Lawmakers in the U.S. House of Representatives on Wednesday introduced legislation to rein in Medicare Advantage plans’ use of prior authorization that delay patients’ medically necessary care. This is a victory for the Academy and our two-year coalition effort to halt these interruptions.
The bipartisan Improving Seniors' Timely Access to Care Act of 2019 (HR 3107) would protect patients from unreasonable Medicare Advantage plan requirements that needlessly delay or deny access to medically necessary care. The legislation is sponsored by Reps. Suzan DelBene, D-Wash., Mike Kelly, R-Pa., Roger Marshall, MD, R-Kan., and Ami Bera, MD, D-Calif.
Send a letter to your representatives in Congress asking them to cosponsor this legislation.
Currently, Medicare Advantage plans require physicians to obtain advance approval before physicians can provide certain services to their patients. This prior authorization process is intended to control costs by reducing medically unnecessary tests and procedures. Unfortunately, many health plans now widely use prior authorization indiscriminately, creating hurdles and hassles for patients and their physicians that lead to treatment delays that may endanger patient health.
The process for obtaining this approval is frustrating, typically requiring physicians or their staff to spend the equivalent of two or more days each week negotiating with insurance companies. This time would better be spent taking care of patients, especially because the vast majority of these requests are ultimately approved.
The bill would improve the current prior authorization system by requiring the Centers for Medicare & Medicaid Services to regulate the tool’s used by Medicare Advantage – including when it should be used. It includes an important surgical exception that allows surgeons to rely on the initial authorization if they need to perform additional services while the patient is in surgery.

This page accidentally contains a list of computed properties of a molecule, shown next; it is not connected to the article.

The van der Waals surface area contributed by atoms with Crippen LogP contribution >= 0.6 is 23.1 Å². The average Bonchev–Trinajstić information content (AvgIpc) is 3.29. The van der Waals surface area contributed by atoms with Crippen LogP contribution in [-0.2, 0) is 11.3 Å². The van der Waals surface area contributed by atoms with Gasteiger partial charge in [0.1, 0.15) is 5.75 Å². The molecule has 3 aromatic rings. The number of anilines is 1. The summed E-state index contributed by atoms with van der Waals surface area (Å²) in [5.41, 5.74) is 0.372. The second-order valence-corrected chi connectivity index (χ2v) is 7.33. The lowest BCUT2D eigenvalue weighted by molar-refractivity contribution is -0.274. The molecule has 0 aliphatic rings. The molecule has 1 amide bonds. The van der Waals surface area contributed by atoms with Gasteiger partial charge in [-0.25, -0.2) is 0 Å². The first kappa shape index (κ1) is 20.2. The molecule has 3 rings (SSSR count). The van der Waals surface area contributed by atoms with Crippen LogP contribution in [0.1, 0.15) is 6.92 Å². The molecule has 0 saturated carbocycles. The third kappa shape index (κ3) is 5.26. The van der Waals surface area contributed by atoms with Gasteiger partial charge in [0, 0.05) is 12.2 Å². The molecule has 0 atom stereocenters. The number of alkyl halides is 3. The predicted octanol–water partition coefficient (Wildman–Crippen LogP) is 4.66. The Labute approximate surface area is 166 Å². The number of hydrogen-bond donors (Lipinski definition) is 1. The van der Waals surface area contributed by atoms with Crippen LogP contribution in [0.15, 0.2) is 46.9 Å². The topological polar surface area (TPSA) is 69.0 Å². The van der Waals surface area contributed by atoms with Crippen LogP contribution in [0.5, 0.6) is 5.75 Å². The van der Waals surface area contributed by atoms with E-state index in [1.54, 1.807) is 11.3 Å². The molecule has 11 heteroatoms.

The legislation would also bring greater transparency to prior authorization by requiring Medicare Advantage plans to report to CMS on the extent of their use of it and the rate of approvals or denials by service and/or prescription medication.
The Academy surveyed our members to better understand prior authorization’s effects on ophthalmology patients, a step mirrored by others in our eight-member Regulatory Relief Coalition, which includes rheumatology, urology and cardiology. The Academy found that nearly 90 percent of ophthalmologists have patients whose care was negatively affected as result of prior authorization delays.
Our survey also showed that:
- Nearly two in five respondents say their patients often abandon recommended courses of treatment due to issues related to prior authorization requests.
- Ninety percent of respondents report being asked by insurance plans to switch a stable patient’s medication, even though there was no medical justification for the request.
- Prior authorization is contributing to rising health care costs at the physician practice level. More than half of respondents employ staff who work exclusively on these requests.
- Nearly 86% of respondents say that the burdens associated with prior authorization have increased significantly over the last five years.
The legislation is the result of a relentless, two-year effort in which the Academy led seven other physician specialty organizations in a push for reform. We now shift our efforts to securing co-sponsors and a companion bill in the Senate. The Academy’s goal is to have the bill move before the end of the year.